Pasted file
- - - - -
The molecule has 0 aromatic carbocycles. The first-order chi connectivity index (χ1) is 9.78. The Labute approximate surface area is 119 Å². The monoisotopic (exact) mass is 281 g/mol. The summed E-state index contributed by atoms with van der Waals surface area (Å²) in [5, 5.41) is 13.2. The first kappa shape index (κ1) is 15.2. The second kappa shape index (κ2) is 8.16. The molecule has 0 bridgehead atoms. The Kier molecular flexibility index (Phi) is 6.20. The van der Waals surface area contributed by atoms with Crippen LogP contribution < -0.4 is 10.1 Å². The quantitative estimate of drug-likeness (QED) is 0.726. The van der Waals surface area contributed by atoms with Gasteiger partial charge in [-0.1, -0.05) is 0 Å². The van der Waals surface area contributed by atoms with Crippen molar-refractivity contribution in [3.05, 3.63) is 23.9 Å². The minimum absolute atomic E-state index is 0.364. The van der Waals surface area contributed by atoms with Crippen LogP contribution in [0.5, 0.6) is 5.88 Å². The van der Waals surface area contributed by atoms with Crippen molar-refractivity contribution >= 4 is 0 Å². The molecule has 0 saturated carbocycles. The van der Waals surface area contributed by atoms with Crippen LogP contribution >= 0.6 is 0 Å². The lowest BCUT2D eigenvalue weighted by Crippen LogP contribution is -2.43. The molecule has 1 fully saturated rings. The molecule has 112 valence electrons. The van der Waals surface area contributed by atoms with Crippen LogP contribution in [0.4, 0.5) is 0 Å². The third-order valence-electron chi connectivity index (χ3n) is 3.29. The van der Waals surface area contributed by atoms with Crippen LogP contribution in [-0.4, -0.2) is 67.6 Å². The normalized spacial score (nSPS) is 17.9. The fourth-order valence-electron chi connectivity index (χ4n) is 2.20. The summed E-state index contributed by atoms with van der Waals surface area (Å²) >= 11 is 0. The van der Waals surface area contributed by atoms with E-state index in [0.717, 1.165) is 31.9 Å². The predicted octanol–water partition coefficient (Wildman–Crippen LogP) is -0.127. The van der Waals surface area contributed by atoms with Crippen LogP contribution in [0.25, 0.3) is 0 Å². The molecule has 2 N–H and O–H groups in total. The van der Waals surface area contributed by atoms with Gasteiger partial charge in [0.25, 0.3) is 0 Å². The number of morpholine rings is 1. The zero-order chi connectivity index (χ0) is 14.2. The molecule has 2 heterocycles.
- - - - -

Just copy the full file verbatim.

The molecule has 0 aromatic carbocycles. The first-order chi connectivity index (χ1) is 9.78. The Labute approximate surface area is 119 Å². The monoisotopic (exact) mass is 281 g/mol. The summed E-state index contributed by atoms with van der Waals surface area (Å²) in [5, 5.41) is 13.2. The first kappa shape index (κ1) is 15.2. The second kappa shape index (κ2) is 8.16. The molecule has 0 bridgehead atoms. The Kier molecular flexibility index (Phi) is 6.20. The van der Waals surface area contributed by atoms with Crippen LogP contribution < -0.4 is 10.1 Å². The quantitative estimate of drug-likeness (QED) is 0.726. The van der Waals surface area contributed by atoms with Gasteiger partial charge in [-0.1, -0.05) is 0 Å². The van der Waals surface area contributed by atoms with Crippen molar-refractivity contribution in [3.05, 3.63) is 23.9 Å². The minimum absolute atomic E-state index is 0.364. The van der Waals surface area contributed by atoms with Crippen LogP contribution in [0.5, 0.6) is 5.88 Å². The van der Waals surface area contributed by atoms with Crippen molar-refractivity contribution >= 4 is 0 Å². The molecule has 0 saturated carbocycles. The van der Waals surface area contributed by atoms with Crippen LogP contribution >= 0.6 is 0 Å². The lowest BCUT2D eigenvalue weighted by Crippen LogP contribution is -2.43. The molecule has 1 fully saturated rings. The molecule has 112 valence electrons. The van der Waals surface area contributed by atoms with Crippen LogP contribution in [0.4, 0.5) is 0 Å². The third-order valence-electron chi connectivity index (χ3n) is 3.29. The van der Waals surface area contributed by atoms with Crippen LogP contribution in [-0.4, -0.2) is 67.6 Å². The normalized spacial score (nSPS) is 17.9. The fourth-order valence-electron chi connectivity index (χ4n) is 2.20. The summed E-state index contributed by atoms with van der Waals surface area (Å²) >= 11 is 0. The van der Waals surface area contributed by atoms with E-state index in [0.717, 1.165) is 31.9 Å². The predicted octanol–water partition coefficient (Wildman–Crippen LogP) is -0.127. The van der Waals surface area contributed by atoms with Crippen LogP contribution in [0.25, 0.3) is 0 Å². The molecule has 2 N–H and O–H groups in total. The van der Waals surface area contributed by atoms with Gasteiger partial charge in [0.25, 0.3) is 0 Å². The number of morpholine rings is 1. The zero-order chi connectivity index (χ0) is 14.2. The molecule has 2 heterocycles.